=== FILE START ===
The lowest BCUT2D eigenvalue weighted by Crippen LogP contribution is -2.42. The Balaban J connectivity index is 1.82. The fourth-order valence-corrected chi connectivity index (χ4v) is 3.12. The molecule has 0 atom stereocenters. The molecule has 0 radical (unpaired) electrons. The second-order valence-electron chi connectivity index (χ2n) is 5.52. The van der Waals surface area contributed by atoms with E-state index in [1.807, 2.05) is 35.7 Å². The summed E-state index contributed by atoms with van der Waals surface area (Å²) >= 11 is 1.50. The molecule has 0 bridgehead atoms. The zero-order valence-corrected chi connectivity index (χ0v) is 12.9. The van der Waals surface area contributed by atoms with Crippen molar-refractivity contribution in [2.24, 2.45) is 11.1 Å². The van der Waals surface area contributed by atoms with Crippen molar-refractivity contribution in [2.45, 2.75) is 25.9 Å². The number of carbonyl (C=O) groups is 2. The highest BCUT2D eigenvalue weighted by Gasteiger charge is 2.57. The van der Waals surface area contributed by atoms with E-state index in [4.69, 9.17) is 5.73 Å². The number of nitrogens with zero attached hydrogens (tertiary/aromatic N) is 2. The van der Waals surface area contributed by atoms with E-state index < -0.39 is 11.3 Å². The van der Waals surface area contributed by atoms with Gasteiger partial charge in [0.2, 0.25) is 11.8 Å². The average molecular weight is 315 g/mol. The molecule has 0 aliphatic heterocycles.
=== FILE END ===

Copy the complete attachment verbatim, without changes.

The lowest BCUT2D eigenvalue weighted by Crippen LogP contribution is -2.42. The Balaban J connectivity index is 1.82. The fourth-order valence-corrected chi connectivity index (χ4v) is 3.12. The molecule has 0 atom stereocenters. The molecule has 0 radical (unpaired) electrons. The second-order valence-electron chi connectivity index (χ2n) is 5.52. The van der Waals surface area contributed by atoms with E-state index in [1.807, 2.05) is 35.7 Å². The summed E-state index contributed by atoms with van der Waals surface area (Å²) >= 11 is 1.50. The molecule has 0 bridgehead atoms. The zero-order valence-corrected chi connectivity index (χ0v) is 12.9. The van der Waals surface area contributed by atoms with Crippen molar-refractivity contribution in [2.24, 2.45) is 11.1 Å². The van der Waals surface area contributed by atoms with Crippen molar-refractivity contribution in [2.45, 2.75) is 25.9 Å². The number of carbonyl (C=O) groups is 2. The highest BCUT2D eigenvalue weighted by Gasteiger charge is 2.57. The van der Waals surface area contributed by atoms with E-state index in [4.69, 9.17) is 5.73 Å². The number of nitrogens with zero attached hydrogens (tertiary/aromatic N) is 2. The van der Waals surface area contributed by atoms with E-state index < -0.39 is 11.3 Å². The van der Waals surface area contributed by atoms with Gasteiger partial charge in [0.2, 0.25) is 11.8 Å². The average molecular weight is 315 g/mol. The molecule has 0 aliphatic heterocycles.